Plaintiff did not file a response to oppose the motion until May 7, 2013. (Dkt. 26.) Nonetheless, Plaintiff asserts that he "did complete the PLRA." ( Id. at 1.) On May 23, 2013, Defendant filed his reply to Plaintiff's response. (Dkt. 27.) Defendant argues that Plaintiff's response was untimely, but that even if the Court considers the response, Plaintiff has not set forth any evidence to support his claim that he complied with the IDOC grievance process. ( Id. at 2-4.)

EXHAUSTION OF ADMINISTRATIVE REMEDIES

1. Standard of Law

Pursuant to the Prison Litigation Reform Act of 1995 ("PLRA"), Pub. L. No. 104-134, 110 Stat. 1321, as amended, 42 U.S.C. § 1997e, et seq., a prisoner is required to exhaust all of his administrative remedies within the prison system before he can bring a civil rights lawsuit challenging the conditions of his confinement. 42 U.S.C. § 1997e(a). "Proper" exhaustion of administrative remedies is required, meaning that the prisoner must comply "with [the prison's] deadlines and other critical procedural rules because no adjudicative system can function effectively without imposing some orderly structure on the course of its proceedings." Woodford v. Ngo, 548 U.S. 81, 90-91 (2006).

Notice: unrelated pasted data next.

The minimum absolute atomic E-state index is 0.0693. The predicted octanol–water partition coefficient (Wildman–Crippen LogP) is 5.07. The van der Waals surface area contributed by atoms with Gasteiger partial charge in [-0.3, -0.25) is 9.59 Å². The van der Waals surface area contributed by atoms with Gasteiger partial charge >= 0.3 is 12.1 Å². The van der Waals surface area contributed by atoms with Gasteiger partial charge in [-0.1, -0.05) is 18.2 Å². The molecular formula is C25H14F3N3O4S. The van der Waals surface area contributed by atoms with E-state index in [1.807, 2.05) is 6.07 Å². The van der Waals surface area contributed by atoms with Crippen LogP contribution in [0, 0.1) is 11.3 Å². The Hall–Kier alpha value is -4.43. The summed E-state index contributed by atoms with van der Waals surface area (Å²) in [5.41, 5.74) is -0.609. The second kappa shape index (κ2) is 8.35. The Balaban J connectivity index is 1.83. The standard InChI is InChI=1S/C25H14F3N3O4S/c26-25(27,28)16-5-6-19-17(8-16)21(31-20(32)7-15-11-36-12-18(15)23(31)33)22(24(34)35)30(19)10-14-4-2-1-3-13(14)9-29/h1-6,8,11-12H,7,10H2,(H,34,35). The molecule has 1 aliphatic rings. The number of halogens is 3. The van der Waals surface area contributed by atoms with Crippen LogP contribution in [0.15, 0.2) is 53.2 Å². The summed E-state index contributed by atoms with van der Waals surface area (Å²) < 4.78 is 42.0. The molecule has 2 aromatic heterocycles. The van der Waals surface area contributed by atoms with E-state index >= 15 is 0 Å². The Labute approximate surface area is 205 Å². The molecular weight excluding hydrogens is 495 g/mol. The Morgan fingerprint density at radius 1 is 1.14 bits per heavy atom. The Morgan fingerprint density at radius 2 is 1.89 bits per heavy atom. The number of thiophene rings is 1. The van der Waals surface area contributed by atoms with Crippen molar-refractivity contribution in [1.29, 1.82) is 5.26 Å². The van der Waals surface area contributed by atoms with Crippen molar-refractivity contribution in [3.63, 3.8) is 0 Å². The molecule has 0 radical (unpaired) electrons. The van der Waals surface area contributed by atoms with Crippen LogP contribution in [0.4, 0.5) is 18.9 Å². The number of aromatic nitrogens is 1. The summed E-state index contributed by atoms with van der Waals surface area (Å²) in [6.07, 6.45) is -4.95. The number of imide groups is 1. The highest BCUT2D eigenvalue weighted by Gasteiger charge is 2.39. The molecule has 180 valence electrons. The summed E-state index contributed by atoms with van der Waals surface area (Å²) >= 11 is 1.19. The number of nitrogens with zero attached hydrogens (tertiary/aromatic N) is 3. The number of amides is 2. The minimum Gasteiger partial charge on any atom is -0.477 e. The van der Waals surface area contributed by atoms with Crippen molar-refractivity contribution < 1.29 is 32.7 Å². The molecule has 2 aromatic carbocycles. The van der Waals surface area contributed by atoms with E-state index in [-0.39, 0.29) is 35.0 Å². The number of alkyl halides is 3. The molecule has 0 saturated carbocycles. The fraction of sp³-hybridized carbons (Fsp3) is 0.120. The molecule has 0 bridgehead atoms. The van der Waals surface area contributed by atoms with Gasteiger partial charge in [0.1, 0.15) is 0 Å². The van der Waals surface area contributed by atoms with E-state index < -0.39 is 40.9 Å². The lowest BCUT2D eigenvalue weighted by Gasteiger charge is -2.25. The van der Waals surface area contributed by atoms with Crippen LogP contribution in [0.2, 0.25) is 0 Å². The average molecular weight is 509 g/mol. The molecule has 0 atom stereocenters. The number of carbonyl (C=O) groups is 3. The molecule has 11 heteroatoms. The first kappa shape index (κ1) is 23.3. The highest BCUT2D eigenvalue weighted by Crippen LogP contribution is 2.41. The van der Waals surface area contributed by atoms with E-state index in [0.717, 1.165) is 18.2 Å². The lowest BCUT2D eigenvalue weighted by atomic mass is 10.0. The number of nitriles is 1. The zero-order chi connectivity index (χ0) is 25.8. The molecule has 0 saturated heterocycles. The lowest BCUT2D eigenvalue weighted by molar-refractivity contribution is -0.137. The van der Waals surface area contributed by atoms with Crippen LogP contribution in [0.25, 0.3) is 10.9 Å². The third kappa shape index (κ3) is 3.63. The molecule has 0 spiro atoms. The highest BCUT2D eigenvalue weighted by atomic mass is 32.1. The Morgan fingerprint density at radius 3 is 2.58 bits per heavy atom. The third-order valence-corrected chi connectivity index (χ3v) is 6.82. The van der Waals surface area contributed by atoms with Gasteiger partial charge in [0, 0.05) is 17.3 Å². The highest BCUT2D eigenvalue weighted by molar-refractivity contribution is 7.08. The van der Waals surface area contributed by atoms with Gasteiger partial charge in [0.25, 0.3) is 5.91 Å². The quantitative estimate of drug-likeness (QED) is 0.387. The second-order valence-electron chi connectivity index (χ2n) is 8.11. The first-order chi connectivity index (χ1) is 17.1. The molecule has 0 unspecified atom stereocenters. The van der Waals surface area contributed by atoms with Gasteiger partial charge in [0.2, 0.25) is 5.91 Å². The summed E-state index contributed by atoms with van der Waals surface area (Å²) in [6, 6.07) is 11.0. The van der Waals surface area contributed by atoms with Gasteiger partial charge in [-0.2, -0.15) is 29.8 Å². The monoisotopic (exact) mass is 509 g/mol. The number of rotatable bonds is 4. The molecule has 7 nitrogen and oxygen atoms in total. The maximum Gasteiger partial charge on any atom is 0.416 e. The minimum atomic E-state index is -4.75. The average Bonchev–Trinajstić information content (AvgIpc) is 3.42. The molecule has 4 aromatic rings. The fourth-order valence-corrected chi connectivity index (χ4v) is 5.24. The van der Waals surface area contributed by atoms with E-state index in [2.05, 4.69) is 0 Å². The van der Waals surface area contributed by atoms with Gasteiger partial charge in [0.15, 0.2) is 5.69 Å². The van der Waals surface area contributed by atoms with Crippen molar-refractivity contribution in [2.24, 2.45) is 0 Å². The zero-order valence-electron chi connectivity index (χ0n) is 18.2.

"There is no question that exhaustion is mandatory under the PLRA and that unexhausted claims cannot be brought in court." Jones v. Bock, 549 U.S. 199, 211 (2007). The exhaustion requirement is based on the important policy concern that prison officials should have "an opportunity to resolve disputes concerning the exercise of their responsibilities before being haled into court." Id. at 204.

Failure to exhaust is an affirmative defense that is "subject to an unenumerated Rule 12(b) motion rather than a motion for summary judgment." Wyatt v. Terhune, 315 F.3d 1108, 1119 (9th Cir. 2003). In deciding a motion to dismiss for lack of exhaustion, the Court "may look beyond the pleadings and decide disputed issues of fact." Id. at 1120. If a prisoner has failed to exhaust his administrative remedies, the appropriate remedy is dismissal without prejudice. Id.

The defendant bears the burden of proving failure to exhaust. See Brown v. Valoff, 422 F.3d 926, 936 (9th Cir. 2005). If the defendant does so, "the burden shifts to the plaintiff to show that the administrative remedies were unavailable." Albino v. Baca, 697 F.3d 1023, 1031 (9th Cir. 2012). Confusing or contradictory information given to a prisoner "informs [the] determination of whether relief was, as a practical matter, available.'" Brown, 422 F.3d at 937.